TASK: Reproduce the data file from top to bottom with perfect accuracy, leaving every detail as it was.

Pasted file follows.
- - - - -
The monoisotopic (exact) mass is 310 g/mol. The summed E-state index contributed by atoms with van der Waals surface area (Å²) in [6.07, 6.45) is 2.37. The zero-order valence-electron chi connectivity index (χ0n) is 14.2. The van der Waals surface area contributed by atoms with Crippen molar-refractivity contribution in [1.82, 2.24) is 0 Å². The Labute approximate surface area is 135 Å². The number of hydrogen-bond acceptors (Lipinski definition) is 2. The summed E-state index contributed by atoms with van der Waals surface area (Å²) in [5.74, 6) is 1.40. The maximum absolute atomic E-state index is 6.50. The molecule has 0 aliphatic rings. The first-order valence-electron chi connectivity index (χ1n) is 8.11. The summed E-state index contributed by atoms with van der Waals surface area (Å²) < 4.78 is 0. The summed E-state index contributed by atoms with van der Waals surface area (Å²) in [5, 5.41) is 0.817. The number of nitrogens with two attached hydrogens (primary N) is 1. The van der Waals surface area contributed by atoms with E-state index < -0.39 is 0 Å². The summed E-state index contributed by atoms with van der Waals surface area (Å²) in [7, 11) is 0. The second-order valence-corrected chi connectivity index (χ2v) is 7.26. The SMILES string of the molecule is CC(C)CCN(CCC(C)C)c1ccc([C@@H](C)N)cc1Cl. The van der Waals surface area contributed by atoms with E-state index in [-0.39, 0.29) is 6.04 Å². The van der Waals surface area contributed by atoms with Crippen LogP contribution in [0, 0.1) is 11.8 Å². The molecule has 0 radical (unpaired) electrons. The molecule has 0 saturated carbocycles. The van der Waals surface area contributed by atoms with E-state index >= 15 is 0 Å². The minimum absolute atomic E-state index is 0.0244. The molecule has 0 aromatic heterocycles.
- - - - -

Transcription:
The monoisotopic (exact) mass is 310 g/mol. The summed E-state index contributed by atoms with van der Waals surface area (Å²) in [6.07, 6.45) is 2.37. The zero-order valence-electron chi connectivity index (χ0n) is 14.2. The van der Waals surface area contributed by atoms with Crippen molar-refractivity contribution in [1.82, 2.24) is 0 Å². The Labute approximate surface area is 135 Å². The number of hydrogen-bond acceptors (Lipinski definition) is 2. The summed E-state index contributed by atoms with van der Waals surface area (Å²) in [5.74, 6) is 1.40. The maximum absolute atomic E-state index is 6.50. The molecule has 0 aliphatic rings. The first-order valence-electron chi connectivity index (χ1n) is 8.11. The summed E-state index contributed by atoms with van der Waals surface area (Å²) < 4.78 is 0. The summed E-state index contributed by atoms with van der Waals surface area (Å²) in [5, 5.41) is 0.817. The number of nitrogens with two attached hydrogens (primary N) is 1. The van der Waals surface area contributed by atoms with E-state index < -0.39 is 0 Å². The summed E-state index contributed by atoms with van der Waals surface area (Å²) in [7, 11) is 0. The second-order valence-corrected chi connectivity index (χ2v) is 7.26. The SMILES string of the molecule is CC(C)CCN(CCC(C)C)c1ccc([C@@H](C)N)cc1Cl. The van der Waals surface area contributed by atoms with E-state index in [-0.39, 0.29) is 6.04 Å². The van der Waals surface area contributed by atoms with Crippen LogP contribution in [0, 0.1) is 11.8 Å². The molecule has 0 radical (unpaired) electrons. The molecule has 0 saturated carbocycles. The van der Waals surface area contributed by atoms with E-state index >= 15 is 0 Å². The minimum absolute atomic E-state index is 0.0244. The molecule has 0 aromatic heterocycles.